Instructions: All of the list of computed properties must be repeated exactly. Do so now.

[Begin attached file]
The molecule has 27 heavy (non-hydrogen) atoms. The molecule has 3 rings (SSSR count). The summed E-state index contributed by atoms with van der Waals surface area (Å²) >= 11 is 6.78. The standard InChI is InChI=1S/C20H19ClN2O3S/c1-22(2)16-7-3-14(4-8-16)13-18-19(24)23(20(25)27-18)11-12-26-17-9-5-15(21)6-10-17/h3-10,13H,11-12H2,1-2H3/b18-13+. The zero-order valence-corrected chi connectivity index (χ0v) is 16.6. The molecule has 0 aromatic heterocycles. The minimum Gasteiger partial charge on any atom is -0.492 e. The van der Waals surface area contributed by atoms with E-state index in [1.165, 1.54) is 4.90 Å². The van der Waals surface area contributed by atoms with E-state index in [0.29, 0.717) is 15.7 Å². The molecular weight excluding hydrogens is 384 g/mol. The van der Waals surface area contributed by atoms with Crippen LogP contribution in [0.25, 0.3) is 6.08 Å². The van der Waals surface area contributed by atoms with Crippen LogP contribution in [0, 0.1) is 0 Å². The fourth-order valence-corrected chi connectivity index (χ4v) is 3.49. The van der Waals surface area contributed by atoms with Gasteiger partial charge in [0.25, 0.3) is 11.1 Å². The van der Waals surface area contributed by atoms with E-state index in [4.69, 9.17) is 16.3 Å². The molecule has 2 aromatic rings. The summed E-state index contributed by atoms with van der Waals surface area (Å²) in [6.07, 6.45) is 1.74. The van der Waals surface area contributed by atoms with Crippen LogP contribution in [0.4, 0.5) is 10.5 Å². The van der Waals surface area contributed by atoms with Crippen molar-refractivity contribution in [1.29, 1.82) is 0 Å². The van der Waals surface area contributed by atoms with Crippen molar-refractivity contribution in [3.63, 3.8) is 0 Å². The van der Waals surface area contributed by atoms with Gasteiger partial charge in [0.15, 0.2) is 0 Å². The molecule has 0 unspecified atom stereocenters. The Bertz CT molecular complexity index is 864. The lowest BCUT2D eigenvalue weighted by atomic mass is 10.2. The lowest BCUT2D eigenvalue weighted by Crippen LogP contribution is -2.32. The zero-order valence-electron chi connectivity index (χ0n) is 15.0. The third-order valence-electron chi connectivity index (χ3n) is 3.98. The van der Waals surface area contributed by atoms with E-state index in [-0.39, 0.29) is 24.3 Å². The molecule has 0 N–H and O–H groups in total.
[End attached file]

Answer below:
The molecule has 27 heavy (non-hydrogen) atoms. The molecule has 3 rings (SSSR count). The summed E-state index contributed by atoms with van der Waals surface area (Å²) >= 11 is 6.78. The standard InChI is InChI=1S/C20H19ClN2O3S/c1-22(2)16-7-3-14(4-8-16)13-18-19(24)23(20(25)27-18)11-12-26-17-9-5-15(21)6-10-17/h3-10,13H,11-12H2,1-2H3/b18-13+. The zero-order valence-corrected chi connectivity index (χ0v) is 16.6. The molecule has 0 aromatic heterocycles. The minimum Gasteiger partial charge on any atom is -0.492 e. The van der Waals surface area contributed by atoms with E-state index in [1.165, 1.54) is 4.90 Å². The van der Waals surface area contributed by atoms with E-state index in [0.29, 0.717) is 15.7 Å². The molecular weight excluding hydrogens is 384 g/mol. The van der Waals surface area contributed by atoms with Crippen LogP contribution in [0.25, 0.3) is 6.08 Å². The van der Waals surface area contributed by atoms with Crippen LogP contribution in [0, 0.1) is 0 Å². The fourth-order valence-corrected chi connectivity index (χ4v) is 3.49. The van der Waals surface area contributed by atoms with Gasteiger partial charge in [0.25, 0.3) is 11.1 Å². The van der Waals surface area contributed by atoms with E-state index in [4.69, 9.17) is 16.3 Å². The molecule has 2 aromatic rings. The summed E-state index contributed by atoms with van der Waals surface area (Å²) in [6.07, 6.45) is 1.74. The van der Waals surface area contributed by atoms with Crippen LogP contribution in [0.4, 0.5) is 10.5 Å². The van der Waals surface area contributed by atoms with Crippen molar-refractivity contribution in [1.29, 1.82) is 0 Å². The van der Waals surface area contributed by atoms with Crippen molar-refractivity contribution in [3.63, 3.8) is 0 Å². The van der Waals surface area contributed by atoms with Gasteiger partial charge in [0.15, 0.2) is 0 Å². The molecule has 0 unspecified atom stereocenters. The Bertz CT molecular complexity index is 864. The lowest BCUT2D eigenvalue weighted by atomic mass is 10.2. The lowest BCUT2D eigenvalue weighted by Crippen LogP contribution is -2.32. The zero-order valence-electron chi connectivity index (χ0n) is 15.0. The third-order valence-electron chi connectivity index (χ3n) is 3.98. The van der Waals surface area contributed by atoms with E-state index in [-0.39, 0.29) is 24.3 Å². The molecule has 0 N–H and O–H groups in total.